1341 Sierra Alta Way 1_ErbeBlackham_midcentury_Hollywood_Hills_1341_Sierra_Alta_Way

Photography by Shawn Bishop

After several years of fine-tuning design and careful renovation, a mid-century tree house is being listed on the market for the first time. Designed by Douglas A. Brown and commissioned for the Freund couple in 1952, this home was intended to display their art collection after years of traveling the world. Since the inception of the home, their family grew to five members thus forcing the owners to expand and repurpose the space. Later, two architect firms, Liberstudio and Matlin & Dvoretzky, were hired and did a scrupulous job at making the home adaptable for three children.

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Paul R. Williams, FAIA, 1894-1980 | The Paul R. Williams Residence, Historic Lafayette Square, Los Angeles

Paul Revere Williams, FAIA is arguably one of this country’s most notable black architects. Born and raised in Los Angeles, and an orphan by the age of 4, Williams went on to become the first black student to graduate from USC – which he did in 1919 with a degree in architectural engineering. Fresh out of college, he was appointed to the LA City Planning Commission and worked under a number of prominent architects before starting his own practice in 1922. A year later he became the first black member of the American Institute of Architects (AIA).

The R.N. Williams Residence, 1948 | Ontario, CA

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photo by Jim Riche

Long heralded as the quintessential destination for midcentury-modern architecture, the city of Palm Springs boasts homes built by star architects such as Richard Neutra, John Lautner, Albert Frey, and William F. Cody. But a few miles east lies the city of Rancho Mirage, another architectural destination ready to step out of the shadow cast by its flashy neighbor. In a new book titled ‘Mod Mirage,’ writer and photographer duo Melissa and Jim Riche pay homage to the desert enclave in the first publication to focus on the city’s architectural legacy. In the early 1950s, Rancho Mirage was transformed from a mostly barren desert landscape into the Thunderbird and Tamarisk country clubs. As Riche explains in the introduction to ‘Mod Mirage,’ “They introduced the revolutionary concept of building homes on golf courses—a model that was soon adopted around the world.” Bing Crosby, Lucille Ball and Desi Arnaz were some of the stars to inhabit Thunderbird while Frank Sinatra settled at Tamarisk. The likes of William F. Cody, Donald Wexler, William Krisel, E. Stewart Williams, and William Pereira designed many of the structures built on or near the Thunderbird and Tamarisk country clubs. ‘Mod Mirage’ features stunning photographs of these iconic structures along with fascinating historical information regarding the oasis-like Rancho Mirage community.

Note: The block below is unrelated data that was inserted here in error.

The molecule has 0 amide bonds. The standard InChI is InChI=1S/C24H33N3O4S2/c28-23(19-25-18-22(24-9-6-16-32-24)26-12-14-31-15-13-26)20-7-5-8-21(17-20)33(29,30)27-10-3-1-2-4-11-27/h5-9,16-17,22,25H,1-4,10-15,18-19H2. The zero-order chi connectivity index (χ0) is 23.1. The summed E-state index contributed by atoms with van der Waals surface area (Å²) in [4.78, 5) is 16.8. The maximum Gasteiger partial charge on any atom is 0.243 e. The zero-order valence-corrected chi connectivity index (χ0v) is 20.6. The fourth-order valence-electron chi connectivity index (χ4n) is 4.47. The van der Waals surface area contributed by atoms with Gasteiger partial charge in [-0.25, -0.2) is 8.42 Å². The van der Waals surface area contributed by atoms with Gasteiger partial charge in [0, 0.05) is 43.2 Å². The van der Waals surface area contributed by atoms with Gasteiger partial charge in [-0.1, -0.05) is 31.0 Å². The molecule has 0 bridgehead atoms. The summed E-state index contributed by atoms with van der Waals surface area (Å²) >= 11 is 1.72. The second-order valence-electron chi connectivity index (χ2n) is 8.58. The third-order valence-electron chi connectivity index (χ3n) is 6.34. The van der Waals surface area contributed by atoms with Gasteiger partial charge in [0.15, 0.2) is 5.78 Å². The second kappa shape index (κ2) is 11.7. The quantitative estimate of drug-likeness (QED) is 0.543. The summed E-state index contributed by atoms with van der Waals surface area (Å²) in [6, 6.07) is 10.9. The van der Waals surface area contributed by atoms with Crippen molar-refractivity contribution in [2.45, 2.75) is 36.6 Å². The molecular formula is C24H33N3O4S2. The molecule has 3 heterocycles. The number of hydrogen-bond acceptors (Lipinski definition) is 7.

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By Elijah Chiland

This extraordinary post and beam residence in Pasadena was built in 1957 and remains in great enough shape that the city honored it with a preservation award in 2012.

Designed by the architectural firm of Conrad Buff, Calvin Straub, and Donald Hensman, the house rises two stories and features walls of glass throughout the double-height living area. It’s got three bedrooms and three bathrooms spread across 1,885 square feet of living space.